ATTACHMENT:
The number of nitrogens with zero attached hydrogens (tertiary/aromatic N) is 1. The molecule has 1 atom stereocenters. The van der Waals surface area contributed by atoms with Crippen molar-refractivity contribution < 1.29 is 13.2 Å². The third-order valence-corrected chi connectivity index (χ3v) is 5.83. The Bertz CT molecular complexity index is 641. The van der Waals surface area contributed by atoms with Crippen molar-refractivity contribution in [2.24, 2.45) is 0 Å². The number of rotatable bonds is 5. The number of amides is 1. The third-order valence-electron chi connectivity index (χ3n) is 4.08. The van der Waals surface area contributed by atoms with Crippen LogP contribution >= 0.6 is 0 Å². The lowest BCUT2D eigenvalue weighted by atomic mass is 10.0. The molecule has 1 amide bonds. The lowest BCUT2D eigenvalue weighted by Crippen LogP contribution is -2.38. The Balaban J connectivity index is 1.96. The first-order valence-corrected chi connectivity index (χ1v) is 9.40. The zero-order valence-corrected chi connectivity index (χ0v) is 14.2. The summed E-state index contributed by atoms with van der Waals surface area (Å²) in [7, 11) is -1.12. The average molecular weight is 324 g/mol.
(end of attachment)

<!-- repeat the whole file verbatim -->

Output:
The number of nitrogens with zero attached hydrogens (tertiary/aromatic N) is 1. The molecule has 1 atom stereocenters. The van der Waals surface area contributed by atoms with Crippen molar-refractivity contribution < 1.29 is 13.2 Å². The third-order valence-corrected chi connectivity index (χ3v) is 5.83. The Bertz CT molecular complexity index is 641. The van der Waals surface area contributed by atoms with Crippen molar-refractivity contribution in [2.24, 2.45) is 0 Å². The number of rotatable bonds is 5. The number of amides is 1. The third-order valence-electron chi connectivity index (χ3n) is 4.08. The van der Waals surface area contributed by atoms with Crippen LogP contribution >= 0.6 is 0 Å². The lowest BCUT2D eigenvalue weighted by atomic mass is 10.0. The molecule has 1 amide bonds. The lowest BCUT2D eigenvalue weighted by Crippen LogP contribution is -2.38. The Balaban J connectivity index is 1.96. The first-order valence-corrected chi connectivity index (χ1v) is 9.40. The zero-order valence-corrected chi connectivity index (χ0v) is 14.2. The summed E-state index contributed by atoms with van der Waals surface area (Å²) in [7, 11) is -1.12. The average molecular weight is 324 g/mol.